Soldering for Family Harmony
Santa brought the boys two Tonka Ricochet Replay R/C cars on Sunday, a blue/green one for Zane and a yellow/red one for Aidan. Unfortunately, only Zane’s worked, putting a damper on Aidan’s Christmas, since Zane was having too much fun to share.
We could have arranged a return or exchange with Santa, but what a hassle. On the other hand, today’s solid-state, chip-on-board toys made a user repair iffy. The disappointed kid moping around the house demanded an immediate response, though. I had to think of the children.
At first, Aidan’s car worked flawlessly with the yellow side up. (These cars are designed to flip over and don’t really have a preferred “top” side.) However, he noticed right away that the red side stuttered like crazy, and never got up to top speed at full throttle. After a few minutes the drive wheels became unresponsive, and recharging/swapping batteries and controllers didn’t help. Time for some toy surgery.
The power problem was easy to diagnose as a loose wire. I could see where a main power lead had come unsoldered, probably because it hadn’t been fluxed properly. Once the solder connection was repaired, we had power again.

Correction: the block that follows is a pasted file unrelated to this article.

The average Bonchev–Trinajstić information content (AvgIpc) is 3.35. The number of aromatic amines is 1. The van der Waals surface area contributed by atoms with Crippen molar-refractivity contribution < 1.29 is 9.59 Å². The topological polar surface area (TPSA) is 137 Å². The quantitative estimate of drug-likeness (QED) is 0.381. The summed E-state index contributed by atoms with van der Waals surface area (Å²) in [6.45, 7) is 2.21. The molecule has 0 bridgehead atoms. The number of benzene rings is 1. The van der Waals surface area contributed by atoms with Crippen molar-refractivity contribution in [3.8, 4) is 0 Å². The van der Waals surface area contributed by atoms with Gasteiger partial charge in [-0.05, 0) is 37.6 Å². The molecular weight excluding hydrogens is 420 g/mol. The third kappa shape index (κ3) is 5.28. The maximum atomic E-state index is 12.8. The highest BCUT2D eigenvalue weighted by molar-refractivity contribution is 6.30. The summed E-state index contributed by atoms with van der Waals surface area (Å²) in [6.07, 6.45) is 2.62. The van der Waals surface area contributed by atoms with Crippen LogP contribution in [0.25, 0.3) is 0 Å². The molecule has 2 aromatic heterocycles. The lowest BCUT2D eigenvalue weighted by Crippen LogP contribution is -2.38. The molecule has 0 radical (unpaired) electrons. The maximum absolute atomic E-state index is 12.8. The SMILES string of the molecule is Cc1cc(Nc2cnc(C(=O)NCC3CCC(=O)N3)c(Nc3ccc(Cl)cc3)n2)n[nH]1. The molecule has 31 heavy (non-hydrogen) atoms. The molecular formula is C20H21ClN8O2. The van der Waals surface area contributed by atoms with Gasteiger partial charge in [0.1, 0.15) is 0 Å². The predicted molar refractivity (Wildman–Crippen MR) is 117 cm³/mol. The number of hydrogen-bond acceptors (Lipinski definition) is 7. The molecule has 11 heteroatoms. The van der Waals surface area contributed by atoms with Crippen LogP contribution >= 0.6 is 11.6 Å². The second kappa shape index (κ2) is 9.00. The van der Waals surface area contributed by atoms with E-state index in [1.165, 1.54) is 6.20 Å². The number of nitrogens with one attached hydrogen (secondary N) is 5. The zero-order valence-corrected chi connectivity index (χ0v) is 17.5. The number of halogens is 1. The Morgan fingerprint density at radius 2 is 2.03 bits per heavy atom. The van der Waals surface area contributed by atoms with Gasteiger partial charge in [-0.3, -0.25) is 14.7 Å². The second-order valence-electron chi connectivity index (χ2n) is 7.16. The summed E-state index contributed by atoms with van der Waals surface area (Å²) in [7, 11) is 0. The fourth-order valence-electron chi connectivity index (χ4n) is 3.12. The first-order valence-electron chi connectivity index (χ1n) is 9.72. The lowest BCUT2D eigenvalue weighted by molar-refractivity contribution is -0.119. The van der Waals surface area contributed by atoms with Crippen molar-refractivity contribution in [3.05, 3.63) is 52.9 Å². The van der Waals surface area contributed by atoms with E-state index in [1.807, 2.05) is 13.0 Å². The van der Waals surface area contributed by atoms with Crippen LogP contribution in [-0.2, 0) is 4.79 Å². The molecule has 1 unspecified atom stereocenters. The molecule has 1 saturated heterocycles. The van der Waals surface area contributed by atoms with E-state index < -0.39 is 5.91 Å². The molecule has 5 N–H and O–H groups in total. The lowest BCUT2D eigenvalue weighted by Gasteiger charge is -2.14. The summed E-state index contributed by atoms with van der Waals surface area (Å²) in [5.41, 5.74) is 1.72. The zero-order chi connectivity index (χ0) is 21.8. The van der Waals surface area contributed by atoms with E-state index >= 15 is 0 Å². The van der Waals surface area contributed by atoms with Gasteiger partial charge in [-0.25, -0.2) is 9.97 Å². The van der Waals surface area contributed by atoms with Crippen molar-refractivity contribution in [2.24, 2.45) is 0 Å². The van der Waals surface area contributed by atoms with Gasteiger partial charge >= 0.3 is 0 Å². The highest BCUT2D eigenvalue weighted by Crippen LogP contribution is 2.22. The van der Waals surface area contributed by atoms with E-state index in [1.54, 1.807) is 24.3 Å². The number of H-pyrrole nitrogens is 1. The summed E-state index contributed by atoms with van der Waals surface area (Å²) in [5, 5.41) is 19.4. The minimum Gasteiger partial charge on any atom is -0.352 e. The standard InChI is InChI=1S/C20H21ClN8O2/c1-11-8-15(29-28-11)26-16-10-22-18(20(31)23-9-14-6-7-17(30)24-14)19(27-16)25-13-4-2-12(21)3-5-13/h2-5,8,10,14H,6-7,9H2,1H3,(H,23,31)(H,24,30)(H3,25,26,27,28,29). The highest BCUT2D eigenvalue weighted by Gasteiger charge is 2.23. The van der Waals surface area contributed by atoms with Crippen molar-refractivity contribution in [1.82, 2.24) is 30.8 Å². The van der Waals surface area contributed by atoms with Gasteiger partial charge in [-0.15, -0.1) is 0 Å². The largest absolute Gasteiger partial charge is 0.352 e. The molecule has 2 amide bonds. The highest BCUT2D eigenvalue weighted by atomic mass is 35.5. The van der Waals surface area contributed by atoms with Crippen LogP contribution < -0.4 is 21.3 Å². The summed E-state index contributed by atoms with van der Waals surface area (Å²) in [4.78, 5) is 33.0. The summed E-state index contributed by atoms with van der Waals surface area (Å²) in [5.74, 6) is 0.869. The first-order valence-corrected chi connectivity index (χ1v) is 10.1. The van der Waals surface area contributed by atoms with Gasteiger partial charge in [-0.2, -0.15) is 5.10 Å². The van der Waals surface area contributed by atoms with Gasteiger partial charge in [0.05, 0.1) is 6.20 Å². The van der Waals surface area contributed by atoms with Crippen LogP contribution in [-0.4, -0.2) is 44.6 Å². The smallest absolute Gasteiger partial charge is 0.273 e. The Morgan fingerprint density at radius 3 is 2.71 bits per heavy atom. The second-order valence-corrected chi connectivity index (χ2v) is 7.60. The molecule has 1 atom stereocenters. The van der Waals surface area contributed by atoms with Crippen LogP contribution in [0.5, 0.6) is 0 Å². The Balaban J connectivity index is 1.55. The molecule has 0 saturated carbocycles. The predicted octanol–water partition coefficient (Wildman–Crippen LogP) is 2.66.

On inspection, I couldn’t see any physical problem with the drive train, so I started looking at Zane’s working car to see what happened when it flipped over. Turns out the drive wheels reverse direction. Ah ha! This clever feature ensures that the car moves “forward” no matter which side faces up, and clearly relies on some orientation indicator. After a bit of searching, I found it: a ball switch mounted on a tab underneath the main board.
The tab moved quite a bit under finger pressure, and its solder pad traces appeared to have delaminated. I removed it, then discovered a solder bridge between two of the terminals. No wonder the car stuttered. In the red-side-up position, the ball switch indicated both sides were up. The drive motor was constantly switching polarity, trying to maintain “forward” motion in opposite directions.
I removed the solder bridge but the traces were irreparable, so I soldered wire directly to the switch terminals.
With the tab hot-glued back in place, I brought the leads around to the top of the main board and soldered them to the correct pads. A quick test showed the stuttering was gone.
How could Aidan’s car have left Santa’s workshop in this condition? As a weird coincidence, I also had to repair a broken controller for an R/C helicopter he brought Zane. Again, a wire had come loose and required soldering.
What up, Santa? Seriously, flux your joints!